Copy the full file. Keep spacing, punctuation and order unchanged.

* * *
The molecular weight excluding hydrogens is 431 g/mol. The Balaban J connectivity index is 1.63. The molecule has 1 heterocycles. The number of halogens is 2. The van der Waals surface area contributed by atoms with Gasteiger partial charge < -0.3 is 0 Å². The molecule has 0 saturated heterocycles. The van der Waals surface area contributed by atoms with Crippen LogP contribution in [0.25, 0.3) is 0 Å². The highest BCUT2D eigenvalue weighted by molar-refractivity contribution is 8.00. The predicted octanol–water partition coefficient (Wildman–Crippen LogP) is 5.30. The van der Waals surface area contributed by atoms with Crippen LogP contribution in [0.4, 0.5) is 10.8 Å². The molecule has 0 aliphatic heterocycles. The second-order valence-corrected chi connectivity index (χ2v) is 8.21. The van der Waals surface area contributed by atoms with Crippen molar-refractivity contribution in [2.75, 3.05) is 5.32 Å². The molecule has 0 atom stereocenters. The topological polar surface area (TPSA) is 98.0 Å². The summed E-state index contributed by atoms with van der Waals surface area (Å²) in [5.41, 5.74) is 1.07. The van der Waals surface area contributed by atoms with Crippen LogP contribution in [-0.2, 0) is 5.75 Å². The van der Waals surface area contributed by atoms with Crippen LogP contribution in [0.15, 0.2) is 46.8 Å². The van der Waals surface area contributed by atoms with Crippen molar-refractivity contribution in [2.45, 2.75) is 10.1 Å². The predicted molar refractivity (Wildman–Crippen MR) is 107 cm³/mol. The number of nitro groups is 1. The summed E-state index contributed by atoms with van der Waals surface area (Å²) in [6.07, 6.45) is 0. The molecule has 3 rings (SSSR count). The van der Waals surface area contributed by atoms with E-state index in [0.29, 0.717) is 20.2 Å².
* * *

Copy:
The molecular weight excluding hydrogens is 431 g/mol. The Balaban J connectivity index is 1.63. The molecule has 1 heterocycles. The number of halogens is 2. The van der Waals surface area contributed by atoms with Gasteiger partial charge < -0.3 is 0 Å². The molecule has 0 saturated heterocycles. The van der Waals surface area contributed by atoms with Crippen LogP contribution in [0.25, 0.3) is 0 Å². The highest BCUT2D eigenvalue weighted by molar-refractivity contribution is 8.00. The predicted octanol–water partition coefficient (Wildman–Crippen LogP) is 5.30. The van der Waals surface area contributed by atoms with Crippen LogP contribution in [0.4, 0.5) is 10.8 Å². The molecule has 0 aliphatic heterocycles. The second-order valence-corrected chi connectivity index (χ2v) is 8.21. The van der Waals surface area contributed by atoms with Crippen molar-refractivity contribution in [2.75, 3.05) is 5.32 Å². The molecule has 0 atom stereocenters. The topological polar surface area (TPSA) is 98.0 Å². The summed E-state index contributed by atoms with van der Waals surface area (Å²) in [5.41, 5.74) is 1.07. The van der Waals surface area contributed by atoms with Crippen LogP contribution in [-0.2, 0) is 5.75 Å². The van der Waals surface area contributed by atoms with Crippen LogP contribution in [0.15, 0.2) is 46.8 Å². The van der Waals surface area contributed by atoms with Crippen molar-refractivity contribution in [2.45, 2.75) is 10.1 Å². The predicted molar refractivity (Wildman–Crippen MR) is 107 cm³/mol. The number of nitro groups is 1. The summed E-state index contributed by atoms with van der Waals surface area (Å²) in [6.07, 6.45) is 0. The molecule has 3 rings (SSSR count). The van der Waals surface area contributed by atoms with E-state index in [0.29, 0.717) is 20.2 Å².